Prior to the International Wine Tourism Conference in Zagreb, Croatia, we traveled to Istria, a region in north eastern Croatia bordered by the Adriatic Sea. This is one of the country’s major wine growing areas. While there, you will have the opportunity to taste international grapes varieties as well as indigenous grapes. The most widely produced native grape is the Malvazia Istriana. This white grape is produced in many different styles. At Kabola Winery in Momjan we discovered a Malvazia and wondered if it foreshadowed our future.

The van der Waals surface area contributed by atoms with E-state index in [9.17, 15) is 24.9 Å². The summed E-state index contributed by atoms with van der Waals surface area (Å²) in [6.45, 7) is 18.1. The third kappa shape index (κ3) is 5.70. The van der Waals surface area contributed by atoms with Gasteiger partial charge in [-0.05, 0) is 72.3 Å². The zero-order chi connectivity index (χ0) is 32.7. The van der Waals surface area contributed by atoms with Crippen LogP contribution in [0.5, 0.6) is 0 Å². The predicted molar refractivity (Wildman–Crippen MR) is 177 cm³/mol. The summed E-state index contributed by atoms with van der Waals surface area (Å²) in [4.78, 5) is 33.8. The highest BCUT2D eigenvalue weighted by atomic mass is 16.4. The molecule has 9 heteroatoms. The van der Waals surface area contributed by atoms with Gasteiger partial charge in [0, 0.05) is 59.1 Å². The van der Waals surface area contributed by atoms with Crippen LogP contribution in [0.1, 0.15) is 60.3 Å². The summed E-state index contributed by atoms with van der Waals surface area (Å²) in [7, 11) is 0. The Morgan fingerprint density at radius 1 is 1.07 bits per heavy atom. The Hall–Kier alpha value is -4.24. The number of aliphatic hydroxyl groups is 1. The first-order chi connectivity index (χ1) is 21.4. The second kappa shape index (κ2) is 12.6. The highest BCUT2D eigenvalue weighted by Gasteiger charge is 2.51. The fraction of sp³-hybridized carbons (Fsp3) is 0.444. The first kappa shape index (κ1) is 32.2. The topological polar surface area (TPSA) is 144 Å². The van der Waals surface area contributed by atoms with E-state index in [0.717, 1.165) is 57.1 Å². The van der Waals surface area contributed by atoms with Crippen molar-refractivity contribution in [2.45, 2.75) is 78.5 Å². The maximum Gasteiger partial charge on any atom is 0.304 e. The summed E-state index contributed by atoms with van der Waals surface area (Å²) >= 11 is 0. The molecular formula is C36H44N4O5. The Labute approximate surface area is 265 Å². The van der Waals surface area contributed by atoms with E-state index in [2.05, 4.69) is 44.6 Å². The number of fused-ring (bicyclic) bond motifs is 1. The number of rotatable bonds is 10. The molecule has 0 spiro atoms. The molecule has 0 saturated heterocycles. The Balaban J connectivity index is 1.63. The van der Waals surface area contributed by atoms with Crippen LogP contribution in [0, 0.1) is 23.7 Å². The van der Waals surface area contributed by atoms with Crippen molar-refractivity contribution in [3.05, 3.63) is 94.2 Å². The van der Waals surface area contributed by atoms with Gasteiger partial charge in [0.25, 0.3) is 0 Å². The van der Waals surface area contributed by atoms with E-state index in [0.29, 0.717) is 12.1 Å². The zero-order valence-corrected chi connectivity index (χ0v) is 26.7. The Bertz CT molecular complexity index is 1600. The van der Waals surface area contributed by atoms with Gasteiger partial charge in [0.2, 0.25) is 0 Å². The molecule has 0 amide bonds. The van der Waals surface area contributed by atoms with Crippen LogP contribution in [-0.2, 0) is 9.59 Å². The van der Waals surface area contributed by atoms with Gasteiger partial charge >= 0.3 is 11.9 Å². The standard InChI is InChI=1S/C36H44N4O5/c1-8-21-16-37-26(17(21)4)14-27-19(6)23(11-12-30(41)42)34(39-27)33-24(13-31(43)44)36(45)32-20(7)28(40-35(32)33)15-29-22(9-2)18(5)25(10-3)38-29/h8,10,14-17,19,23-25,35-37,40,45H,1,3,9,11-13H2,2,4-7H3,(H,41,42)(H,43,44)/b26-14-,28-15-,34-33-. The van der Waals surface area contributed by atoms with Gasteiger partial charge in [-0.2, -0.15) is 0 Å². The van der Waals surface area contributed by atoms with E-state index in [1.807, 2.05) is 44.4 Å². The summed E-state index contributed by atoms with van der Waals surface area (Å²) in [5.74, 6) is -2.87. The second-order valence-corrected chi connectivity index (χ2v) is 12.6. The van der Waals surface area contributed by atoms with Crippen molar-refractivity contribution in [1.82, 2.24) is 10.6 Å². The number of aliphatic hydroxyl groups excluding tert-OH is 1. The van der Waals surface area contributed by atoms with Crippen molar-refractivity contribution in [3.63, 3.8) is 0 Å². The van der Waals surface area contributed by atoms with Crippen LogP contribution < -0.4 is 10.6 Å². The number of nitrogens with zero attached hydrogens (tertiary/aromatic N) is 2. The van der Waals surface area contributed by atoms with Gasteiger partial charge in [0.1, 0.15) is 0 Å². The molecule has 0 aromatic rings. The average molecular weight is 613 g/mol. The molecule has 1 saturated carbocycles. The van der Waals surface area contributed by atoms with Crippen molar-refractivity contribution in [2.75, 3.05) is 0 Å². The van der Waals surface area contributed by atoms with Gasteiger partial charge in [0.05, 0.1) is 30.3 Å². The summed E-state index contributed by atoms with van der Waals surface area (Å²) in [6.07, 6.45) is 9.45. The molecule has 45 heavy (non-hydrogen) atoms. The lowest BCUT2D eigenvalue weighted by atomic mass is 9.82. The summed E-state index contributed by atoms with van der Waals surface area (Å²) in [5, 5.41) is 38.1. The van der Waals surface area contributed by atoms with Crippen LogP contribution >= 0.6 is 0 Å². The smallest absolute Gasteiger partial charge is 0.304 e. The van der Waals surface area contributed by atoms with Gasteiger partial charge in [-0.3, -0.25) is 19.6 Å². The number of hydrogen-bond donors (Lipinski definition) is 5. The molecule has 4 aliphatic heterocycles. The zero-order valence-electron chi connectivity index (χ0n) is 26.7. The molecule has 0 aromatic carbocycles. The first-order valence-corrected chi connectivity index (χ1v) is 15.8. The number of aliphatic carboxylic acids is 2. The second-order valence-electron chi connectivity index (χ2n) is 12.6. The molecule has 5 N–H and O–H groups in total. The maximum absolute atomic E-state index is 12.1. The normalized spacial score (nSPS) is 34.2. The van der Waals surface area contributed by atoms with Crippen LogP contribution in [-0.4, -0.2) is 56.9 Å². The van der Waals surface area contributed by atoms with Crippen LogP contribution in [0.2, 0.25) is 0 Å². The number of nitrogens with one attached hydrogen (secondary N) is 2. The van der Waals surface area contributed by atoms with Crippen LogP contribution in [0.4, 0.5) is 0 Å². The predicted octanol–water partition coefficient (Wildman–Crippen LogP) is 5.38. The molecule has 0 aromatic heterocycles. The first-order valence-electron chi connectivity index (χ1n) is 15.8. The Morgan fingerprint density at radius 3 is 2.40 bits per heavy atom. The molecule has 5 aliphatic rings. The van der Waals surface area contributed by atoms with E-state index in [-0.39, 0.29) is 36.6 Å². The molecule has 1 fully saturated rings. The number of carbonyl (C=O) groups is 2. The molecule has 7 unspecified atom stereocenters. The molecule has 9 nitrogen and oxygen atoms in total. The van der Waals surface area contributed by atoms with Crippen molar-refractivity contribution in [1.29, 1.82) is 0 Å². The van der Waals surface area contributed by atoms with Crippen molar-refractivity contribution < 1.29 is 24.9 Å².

We visited Kabola Winery early in the day. It was overcast while we viewed the area where several kvevri were buried underground. The kvevri were acquired by artisans in Georgia where the ancient tradition is continued today. The wine is produced by placing the grapes in the kvevri, juice and skins. Fermentation begins and after fermentation the grapes and skins remain in the kvevri for several more months. The resulting wine is an amber color and offers dried fruit aromas and tastes. By the time we tasted the wine it was raining outside. We sat in front of a fireplace and enjoyed the warmth of the blaze and the wine. The wine reminded me of a Canadian Icewine that was not sweet. The Malvazija Amfora is a unique wine that is made in an ancient style. It can be savored in front of a roaring file on a cool and cold winter’s day. Someday, Kathy and I want to visit the wine regions in Georgia, a country that is referred to as the cradle of winemaking and wineyards.